2021-01-19
MULTIPLE OFFERS...WHAT DOES IT LOOK LIKE?
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 a case study in multiple home offers

Mr. Jones (names have been changed to protect the questionably innocent) contacted me a few months ago to talk about selling. We listed the Jones home on a Friday. I had advised him to prepare to be away from the home for showings for at least two entire days since it would, likely, be shown a great deal during that time. I had also advised him to prepare for multiple offers.

Getting the home on the market had been several months in the making. Cleaning, organizing, staging and repairs had all been completed. Professional pictures were taken and we were ready. As expected, the first showing was requested less than 10 minutes after the property went “live.” From that moment on, it was nonstop.

Each time a showing is requested, I get a text on my phone. With each text, I need to reply with a response of yes or no. I had set the showing times for a minimum of 15 minutes apart so each showing could be done without another one on top of them. The requests came in for every 15 minutes from 8 a.m. to 8:30 p.m. that evening and then we started again the next day. Two days; 39 showings; 17 offers.

One may think that this would be a slam dunk from here on out. After all, we have plenty of offers to pick from; all above ask price. We simply pick the highest offer and move forward with 16 others in backup. Well, calm your ponies, Nellie. This is not as easy as it looks.

We requested that all offers made be the final and best as my clients were not interested in countering offers back and forth for days. We

also set a deadline for all offers to be in. As the offers began to trickle in, I entered them into a spreadsheet with the relevant data: Buyer’s agent; offer price; earnest money; home warranty amount requested to be paid by seller, if any; any other requested inclusions; deadlines for earnest money; loan type; lender; and any clauses, including escalation.

Now one may ask, as my clients did, why all these factors are relevant. If one does ask that, one is very wise. Although it is up to the seller to pick the offer, they will look to their Realtor for guidance. Let us go down the list.

The buyer’s agent is important. Although the numbers are going to win nearly every time, if all things are equal, an agent that has experience can focus and see it through to the end; that would be the one that would have the better chance of winning the bid. Nobody has time for drama.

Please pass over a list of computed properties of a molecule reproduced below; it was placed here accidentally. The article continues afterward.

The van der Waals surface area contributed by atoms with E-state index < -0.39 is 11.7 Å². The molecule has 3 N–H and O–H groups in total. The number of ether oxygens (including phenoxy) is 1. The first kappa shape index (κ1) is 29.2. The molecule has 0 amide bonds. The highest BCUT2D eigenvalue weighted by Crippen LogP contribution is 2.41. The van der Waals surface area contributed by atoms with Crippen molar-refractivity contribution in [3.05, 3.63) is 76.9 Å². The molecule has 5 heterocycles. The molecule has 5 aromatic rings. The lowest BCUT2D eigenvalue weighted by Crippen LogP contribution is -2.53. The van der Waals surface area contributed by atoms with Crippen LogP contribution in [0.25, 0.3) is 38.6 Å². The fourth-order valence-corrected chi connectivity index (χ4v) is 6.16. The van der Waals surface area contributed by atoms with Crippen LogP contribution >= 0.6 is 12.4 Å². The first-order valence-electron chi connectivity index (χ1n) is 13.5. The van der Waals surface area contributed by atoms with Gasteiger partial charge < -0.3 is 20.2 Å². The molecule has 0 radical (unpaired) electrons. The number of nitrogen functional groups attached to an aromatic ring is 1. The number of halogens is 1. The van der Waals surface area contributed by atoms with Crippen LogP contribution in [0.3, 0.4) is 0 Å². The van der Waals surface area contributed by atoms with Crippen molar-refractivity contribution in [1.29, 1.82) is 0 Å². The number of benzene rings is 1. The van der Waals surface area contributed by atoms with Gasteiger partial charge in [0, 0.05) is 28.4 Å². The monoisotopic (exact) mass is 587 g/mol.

Offer price seems to be the slam dunk in the equation. However, a high offer price means nothing if the appraisal comes in lower than the offer and the buyers don’t have cash to pay the difference. This is where the other clauses or relevant information comes in. A few of these offers had included an addendum to contractually pay a certain amount over appraisal price if the appraisal came in lower than the offer.

Earnest money is the amount of money that a buyer puts down on the home as a deposit to tell the seller they are serious. The money actually has to be there within four days of offer acceptance. Here is the catch: if at any time before the due diligence or finance and appraisal deadline, the buyer changes his mind, the buyer can get his/her earnest money refunded. In this case, it is helpful, and an offer is stronger, if the earnest money, or a portion of it, can become non-refundable at contract acceptance, or at least after due diligence and before finance and appraisal.

Loan type, unfortunately, is extremely important. When an appraisal is involved,

and the offer prices are significantly higher than ask price, there is a higher chance of getting the home to appraise with a conventional loan. This makes me both sad and sick for our veterans. Veterans Administration appraisers are limited in how far they can go out to pull value.

Last, but certainly not least important: the lender. A local lender that specializes in home loans and has a good reputation and good experience is going to go a long way in a multiple offer situation. I could write a whole essay on that alone. Perhaps I will next time.

The home is currently under contract. We expect all will go well, but that is what the realtor is in place for; to be sure it does. Be like the Joneses and use a licensed realtor. It’s not as easy as it looks!

Jen Fischer is an associate broker and realtor. She can be reached at 801-645-2134 or jen@jen-fischer.com.

Jen Fischer

Guest columnist




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